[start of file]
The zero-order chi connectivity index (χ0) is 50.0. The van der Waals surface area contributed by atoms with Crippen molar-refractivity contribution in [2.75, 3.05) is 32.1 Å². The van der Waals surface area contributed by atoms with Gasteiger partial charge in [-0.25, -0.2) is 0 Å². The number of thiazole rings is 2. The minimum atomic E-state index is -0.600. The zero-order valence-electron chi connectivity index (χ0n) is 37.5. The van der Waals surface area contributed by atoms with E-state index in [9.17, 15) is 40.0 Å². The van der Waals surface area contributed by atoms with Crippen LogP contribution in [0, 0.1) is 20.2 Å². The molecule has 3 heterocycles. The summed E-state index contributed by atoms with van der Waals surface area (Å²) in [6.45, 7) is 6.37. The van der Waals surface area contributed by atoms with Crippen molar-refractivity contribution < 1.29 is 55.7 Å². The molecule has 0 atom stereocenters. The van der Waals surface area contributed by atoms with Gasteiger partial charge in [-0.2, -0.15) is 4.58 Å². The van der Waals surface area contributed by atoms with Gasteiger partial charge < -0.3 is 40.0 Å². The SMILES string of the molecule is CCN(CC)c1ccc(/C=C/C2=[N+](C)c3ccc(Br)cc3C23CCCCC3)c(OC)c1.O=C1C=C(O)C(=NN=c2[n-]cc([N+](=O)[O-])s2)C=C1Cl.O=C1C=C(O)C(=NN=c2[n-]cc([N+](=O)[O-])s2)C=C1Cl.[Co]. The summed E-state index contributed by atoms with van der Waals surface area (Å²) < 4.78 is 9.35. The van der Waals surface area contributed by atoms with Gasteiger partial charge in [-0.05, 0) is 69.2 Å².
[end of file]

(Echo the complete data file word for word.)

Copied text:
The zero-order chi connectivity index (χ0) is 50.0. The van der Waals surface area contributed by atoms with Crippen molar-refractivity contribution in [2.75, 3.05) is 32.1 Å². The van der Waals surface area contributed by atoms with Gasteiger partial charge in [-0.25, -0.2) is 0 Å². The number of thiazole rings is 2. The minimum atomic E-state index is -0.600. The zero-order valence-electron chi connectivity index (χ0n) is 37.5. The van der Waals surface area contributed by atoms with E-state index in [9.17, 15) is 40.0 Å². The van der Waals surface area contributed by atoms with Crippen LogP contribution in [0, 0.1) is 20.2 Å². The molecule has 3 heterocycles. The summed E-state index contributed by atoms with van der Waals surface area (Å²) in [6.45, 7) is 6.37. The van der Waals surface area contributed by atoms with Crippen molar-refractivity contribution < 1.29 is 55.7 Å². The molecule has 0 atom stereocenters. The van der Waals surface area contributed by atoms with Gasteiger partial charge in [-0.2, -0.15) is 4.58 Å². The van der Waals surface area contributed by atoms with Gasteiger partial charge < -0.3 is 40.0 Å². The SMILES string of the molecule is CCN(CC)c1ccc(/C=C/C2=[N+](C)c3ccc(Br)cc3C23CCCCC3)c(OC)c1.O=C1C=C(O)C(=NN=c2[n-]cc([N+](=O)[O-])s2)C=C1Cl.O=C1C=C(O)C(=NN=c2[n-]cc([N+](=O)[O-])s2)C=C1Cl.[Co]. The summed E-state index contributed by atoms with van der Waals surface area (Å²) < 4.78 is 9.35. The van der Waals surface area contributed by atoms with Gasteiger partial charge in [-0.05, 0) is 69.2 Å².